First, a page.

Cold-Read Assessments once every two weeks at their current grade level  (formative/quiz grade) 
The easiest source for this is to use a Science or Social Studies passage/lesson from the textbook, with a correlated quiz from the textbook teaching materials. It’s essentially an open-book quiz.  I know…it’s a textbook and super traditional!  But, it’s non-fiction, relevant, rigorous and (supposedly) on grade level. We also can’t ignore that our students are assessed in a multiple choice format on standardized tests, typically using science and social studies passages. Other resources for these cold-read passages with comprehension questions include www.readworks.org, and test prep books. These cold-read assessments should be at their current grade level, not the instructional level.  

Grade level Common Assessments (formative or summative/ graded) 
An entire blog post…no, make that a book…could be written on developing common assessments among your PLC. Look for a post on this topic later, but here’s the gist.  Balanced Literacy uses the Backwards-Design model, meaning you must decide what you want your student learning outcome to be related to the standard, and then design the assessment using a variety of DOK levels before you begin to actually write your lesson plans.  Your PLC needs to be able to answer these questions before drafting the assessment:

                What do we want the students to learn?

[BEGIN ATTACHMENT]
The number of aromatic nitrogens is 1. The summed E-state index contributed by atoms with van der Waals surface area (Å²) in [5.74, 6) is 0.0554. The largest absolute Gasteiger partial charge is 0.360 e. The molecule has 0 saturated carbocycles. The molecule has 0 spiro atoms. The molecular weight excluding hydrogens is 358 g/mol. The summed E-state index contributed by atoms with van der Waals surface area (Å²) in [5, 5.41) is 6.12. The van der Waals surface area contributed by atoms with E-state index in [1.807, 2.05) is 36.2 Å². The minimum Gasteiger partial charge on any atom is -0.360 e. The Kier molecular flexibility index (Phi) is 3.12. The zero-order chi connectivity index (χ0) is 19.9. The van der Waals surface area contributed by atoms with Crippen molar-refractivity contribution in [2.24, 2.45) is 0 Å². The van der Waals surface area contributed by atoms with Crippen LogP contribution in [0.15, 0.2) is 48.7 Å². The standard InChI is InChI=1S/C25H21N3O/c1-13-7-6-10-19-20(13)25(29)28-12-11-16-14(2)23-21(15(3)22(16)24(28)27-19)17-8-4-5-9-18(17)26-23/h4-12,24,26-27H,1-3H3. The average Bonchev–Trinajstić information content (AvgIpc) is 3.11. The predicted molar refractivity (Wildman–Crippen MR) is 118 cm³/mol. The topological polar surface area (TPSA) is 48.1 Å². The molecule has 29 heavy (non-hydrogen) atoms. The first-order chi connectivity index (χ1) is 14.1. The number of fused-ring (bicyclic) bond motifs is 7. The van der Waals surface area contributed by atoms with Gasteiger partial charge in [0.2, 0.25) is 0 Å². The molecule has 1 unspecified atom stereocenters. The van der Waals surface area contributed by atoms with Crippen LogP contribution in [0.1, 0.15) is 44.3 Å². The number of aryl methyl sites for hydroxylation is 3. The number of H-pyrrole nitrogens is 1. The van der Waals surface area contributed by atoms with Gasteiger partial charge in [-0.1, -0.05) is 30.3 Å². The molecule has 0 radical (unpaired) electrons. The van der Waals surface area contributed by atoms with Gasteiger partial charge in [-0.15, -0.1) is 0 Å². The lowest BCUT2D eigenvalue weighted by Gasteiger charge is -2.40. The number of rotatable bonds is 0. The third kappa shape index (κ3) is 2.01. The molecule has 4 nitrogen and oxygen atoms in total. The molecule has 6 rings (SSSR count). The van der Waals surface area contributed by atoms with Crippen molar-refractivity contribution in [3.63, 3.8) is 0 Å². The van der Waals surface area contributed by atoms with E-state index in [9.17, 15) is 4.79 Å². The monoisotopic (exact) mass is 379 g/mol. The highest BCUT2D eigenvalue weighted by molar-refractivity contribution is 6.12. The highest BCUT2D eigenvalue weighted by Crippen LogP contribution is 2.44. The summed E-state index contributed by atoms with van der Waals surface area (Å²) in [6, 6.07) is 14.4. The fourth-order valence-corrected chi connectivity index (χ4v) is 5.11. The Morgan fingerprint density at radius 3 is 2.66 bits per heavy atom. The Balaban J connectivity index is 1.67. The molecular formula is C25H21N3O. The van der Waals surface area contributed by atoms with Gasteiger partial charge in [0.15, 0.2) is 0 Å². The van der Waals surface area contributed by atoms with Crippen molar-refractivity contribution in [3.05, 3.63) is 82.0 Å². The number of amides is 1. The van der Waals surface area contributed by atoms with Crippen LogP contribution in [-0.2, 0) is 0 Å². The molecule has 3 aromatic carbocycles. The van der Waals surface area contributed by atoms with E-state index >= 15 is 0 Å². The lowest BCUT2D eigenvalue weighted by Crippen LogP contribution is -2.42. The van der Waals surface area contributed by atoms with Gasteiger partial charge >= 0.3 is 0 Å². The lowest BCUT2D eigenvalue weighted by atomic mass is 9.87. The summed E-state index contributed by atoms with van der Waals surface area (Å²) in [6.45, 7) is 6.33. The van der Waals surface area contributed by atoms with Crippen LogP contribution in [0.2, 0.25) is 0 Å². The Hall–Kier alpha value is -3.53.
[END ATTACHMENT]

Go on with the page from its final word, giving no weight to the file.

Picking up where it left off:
How will we know when each student has learned it?
                How will we respond when a student experiences difficulty 
                in learning?

In my PLC, we typically look ahead in our instructional calendar and decide which standards will be assessed in an upcoming unit.  We then divide up the writing of the initial draft for each assessment. Initially, my PLC had content “leaders” that took charge of their content’s initial draft of assessments.  This only worked, though, for those content leaders with less assessments. We found that we needed more frequent language arts, and vocabulary tests than reading, science and social studies.  The distribution of assessments was uneven and led to quick burnout.  We later changed our process to creating a list of needed assessments and divided it up equally. 

Individualized instructional level assessments  - My school has used the Accelerated Reader program for several years to assess reading at student’s independent levels. For the past two years, we have taken a quiz grade every two weeks, using the average of all quizzes. While I liked the potential that the AR comprehension assessment data might have provided me, I was often concerned that the data was skewed.  When kids didn’t manage their time well, they would rush through books to meet the deadline impacting scores, or try to slip in a book below their instructional level to read it fast. 
My school is moving away from the AR program this school year.  I’m not sure yet what that will mean for this category of assessments. Stay tuned…

Conferencing (formative / non-graded) – Look for a blog post on 1:1 conferencing.  It’s a vital component in a Balanced Literacy classroom!